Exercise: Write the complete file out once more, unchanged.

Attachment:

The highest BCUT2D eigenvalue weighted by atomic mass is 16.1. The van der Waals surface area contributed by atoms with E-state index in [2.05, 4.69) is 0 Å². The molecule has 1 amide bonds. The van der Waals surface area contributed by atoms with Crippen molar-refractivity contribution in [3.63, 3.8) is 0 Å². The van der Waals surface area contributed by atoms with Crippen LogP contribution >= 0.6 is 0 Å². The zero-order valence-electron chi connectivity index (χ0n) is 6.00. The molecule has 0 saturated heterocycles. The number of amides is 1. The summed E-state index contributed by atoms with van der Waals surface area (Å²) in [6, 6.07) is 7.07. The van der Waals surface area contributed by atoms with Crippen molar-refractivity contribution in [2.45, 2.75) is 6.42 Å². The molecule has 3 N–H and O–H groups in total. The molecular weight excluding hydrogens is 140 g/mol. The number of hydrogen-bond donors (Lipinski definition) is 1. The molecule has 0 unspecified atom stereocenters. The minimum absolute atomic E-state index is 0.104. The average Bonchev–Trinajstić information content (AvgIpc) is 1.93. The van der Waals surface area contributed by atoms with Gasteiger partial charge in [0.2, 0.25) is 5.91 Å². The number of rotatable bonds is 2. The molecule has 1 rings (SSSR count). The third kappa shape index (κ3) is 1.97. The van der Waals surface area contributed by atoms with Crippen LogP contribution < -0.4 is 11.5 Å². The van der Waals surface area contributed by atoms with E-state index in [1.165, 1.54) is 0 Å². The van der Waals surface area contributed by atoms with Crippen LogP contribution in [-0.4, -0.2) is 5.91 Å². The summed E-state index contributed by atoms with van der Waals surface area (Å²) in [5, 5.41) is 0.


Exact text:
The highest BCUT2D eigenvalue weighted by atomic mass is 16.1. The van der Waals surface area contributed by atoms with E-state index in [2.05, 4.69) is 0 Å². The molecule has 1 amide bonds. The van der Waals surface area contributed by atoms with Crippen molar-refractivity contribution in [3.63, 3.8) is 0 Å². The van der Waals surface area contributed by atoms with Crippen LogP contribution >= 0.6 is 0 Å². The zero-order valence-electron chi connectivity index (χ0n) is 6.00. The molecule has 0 saturated heterocycles. The number of amides is 1. The summed E-state index contributed by atoms with van der Waals surface area (Å²) in [6, 6.07) is 7.07. The van der Waals surface area contributed by atoms with Crippen molar-refractivity contribution in [2.45, 2.75) is 6.42 Å². The molecule has 3 N–H and O–H groups in total. The molecular weight excluding hydrogens is 140 g/mol. The number of hydrogen-bond donors (Lipinski definition) is 1. The molecule has 0 unspecified atom stereocenters. The minimum absolute atomic E-state index is 0.104. The average Bonchev–Trinajstić information content (AvgIpc) is 1.93. The van der Waals surface area contributed by atoms with Gasteiger partial charge in [0.2, 0.25) is 5.91 Å². The number of rotatable bonds is 2. The molecule has 1 rings (SSSR count). The third kappa shape index (κ3) is 1.97. The van der Waals surface area contributed by atoms with Crippen LogP contribution < -0.4 is 11.5 Å². The van der Waals surface area contributed by atoms with E-state index in [1.165, 1.54) is 0 Å². The van der Waals surface area contributed by atoms with Crippen LogP contribution in [-0.4, -0.2) is 5.91 Å². The summed E-state index contributed by atoms with van der Waals surface area (Å²) in [5, 5.41) is 0.